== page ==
2.  Saudi Arabia and UAE target Omar, other elected Muslims. Ever since the midterm election, conservative media in the United States have targeted with special zeal Ilhan Omar, an incoming Somali-American Democratic congresswoman and a devout Muslim who wears hijab. In response to Democrats’ push to remove a headwear ban on the House floor to accommodate Omar, conservative commentator and pastor E.W. Jackson complained on a radio show that Muslims were transforming Congress into an “Islamic republic.” The Democratic Party has several rising political stars with Arab or Muslim backgrounds, all of whom have become objects of such conspiracy theories. But it’s not only American conservatives who have been indulging in this culture war. The organized attacks have also been coming from abroad—specifically, from Saudi Arabia and the United Arab Emirates. The midterm elections have amplified an existing suspicion in Middle Eastern media of Muslim political activism in the United States. Academics, media outlets, and commentators close to Persian Gulf governments have repeatedly accused Omar, Rashida Tlaib (another newly elected Muslim congresswoman), and Abdul El-Sayed (who made a failed bid to become governor of Michigan) of being secret members of the Muslim Brotherhood who are hostile to the governments of Saudi Arabia and the UAE. On Sunday, Saudi-owned Al Arabiya published a feature insinuating that Omar and Tlaib were part of an alliance between the Democratic Party and Islamist groups to control Congress. The article accused the two of being “anti-Trump and his political team and options, especially his foreign policy starting from the sanctions on Iran to the isolation of the Muslim Brotherhood and all movements of political Islam.” (Foreign Policy)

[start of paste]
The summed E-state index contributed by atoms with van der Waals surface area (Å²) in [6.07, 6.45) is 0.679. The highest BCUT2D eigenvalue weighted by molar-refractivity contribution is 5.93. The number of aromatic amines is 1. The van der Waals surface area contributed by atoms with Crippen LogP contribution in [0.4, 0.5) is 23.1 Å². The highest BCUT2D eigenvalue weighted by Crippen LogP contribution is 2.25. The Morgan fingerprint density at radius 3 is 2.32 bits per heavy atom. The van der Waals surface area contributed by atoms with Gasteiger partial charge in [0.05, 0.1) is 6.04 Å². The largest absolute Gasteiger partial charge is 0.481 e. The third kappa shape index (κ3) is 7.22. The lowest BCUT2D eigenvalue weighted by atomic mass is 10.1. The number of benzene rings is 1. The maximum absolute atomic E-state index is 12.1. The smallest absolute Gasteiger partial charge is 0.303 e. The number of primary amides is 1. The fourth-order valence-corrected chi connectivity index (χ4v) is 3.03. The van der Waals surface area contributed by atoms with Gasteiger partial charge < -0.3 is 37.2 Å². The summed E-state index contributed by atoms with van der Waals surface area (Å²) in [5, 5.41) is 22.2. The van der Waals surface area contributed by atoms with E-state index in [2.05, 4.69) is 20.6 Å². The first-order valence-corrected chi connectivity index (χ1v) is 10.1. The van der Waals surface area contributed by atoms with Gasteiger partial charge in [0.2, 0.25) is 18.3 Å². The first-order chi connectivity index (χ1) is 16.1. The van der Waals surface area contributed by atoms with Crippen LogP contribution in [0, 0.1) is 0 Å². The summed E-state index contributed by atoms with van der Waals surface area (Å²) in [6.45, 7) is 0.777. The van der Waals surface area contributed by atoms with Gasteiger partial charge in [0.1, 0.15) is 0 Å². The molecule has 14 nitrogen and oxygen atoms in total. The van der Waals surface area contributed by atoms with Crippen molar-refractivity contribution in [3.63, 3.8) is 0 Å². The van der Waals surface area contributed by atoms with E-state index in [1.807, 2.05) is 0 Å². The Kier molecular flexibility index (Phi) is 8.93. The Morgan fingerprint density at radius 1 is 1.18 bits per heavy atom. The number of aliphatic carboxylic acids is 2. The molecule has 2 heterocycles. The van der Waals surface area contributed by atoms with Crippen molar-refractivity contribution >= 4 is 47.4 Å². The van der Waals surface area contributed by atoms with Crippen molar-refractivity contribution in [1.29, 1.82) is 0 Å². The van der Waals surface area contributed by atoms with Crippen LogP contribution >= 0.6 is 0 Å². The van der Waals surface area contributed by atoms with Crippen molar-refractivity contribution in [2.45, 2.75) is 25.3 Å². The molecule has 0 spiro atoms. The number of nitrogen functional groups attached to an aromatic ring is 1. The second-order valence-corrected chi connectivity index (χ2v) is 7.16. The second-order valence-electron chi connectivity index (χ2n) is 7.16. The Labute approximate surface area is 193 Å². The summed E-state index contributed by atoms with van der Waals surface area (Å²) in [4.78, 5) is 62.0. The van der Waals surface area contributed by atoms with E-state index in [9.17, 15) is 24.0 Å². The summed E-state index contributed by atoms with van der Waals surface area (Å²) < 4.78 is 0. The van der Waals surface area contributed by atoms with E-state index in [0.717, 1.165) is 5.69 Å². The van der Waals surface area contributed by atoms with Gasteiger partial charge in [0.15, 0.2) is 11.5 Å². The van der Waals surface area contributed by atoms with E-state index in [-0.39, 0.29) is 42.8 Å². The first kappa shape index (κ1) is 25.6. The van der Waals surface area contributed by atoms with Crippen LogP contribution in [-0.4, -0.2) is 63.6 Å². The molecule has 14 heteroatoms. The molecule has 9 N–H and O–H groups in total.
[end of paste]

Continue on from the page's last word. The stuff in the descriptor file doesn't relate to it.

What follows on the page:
3. Farmers store rather than sell soybeans. Soybeans have been harvested across the Midwest, but tens of millions of bushels are sitting in bins on farms and at grain elevators. Unwilling to sell at current prices and hopeful that progress on trade talks with China will be a boost to the market, farmers have decided to hold on to their crop as long as they can. “A lot of soybeans are going nowhere right now,” said Bob Zelenka, executive director of the Minnesota Grain and Feed Association. Prices for soybeans fell on Memorial Day when President Donald Trump signaled his intent to launch a trade war and they haven’t recovered. Soybeans are Minnesota’s largest agricultural export by far, with $2.1 billion in exports in 2016, more than double the value of exported corn. U.S. farmers went into the harvest with their largest stockpile of soybeans in 12 years. A survey in September showed they were storing about 438 million bushels, 45 percent more than a year earlier. Newer data isn’t yet available from the U.S. Department of Agriculture, but farmers and soybean shippers say farmers are storing far more beans than usual. (Star Tribune)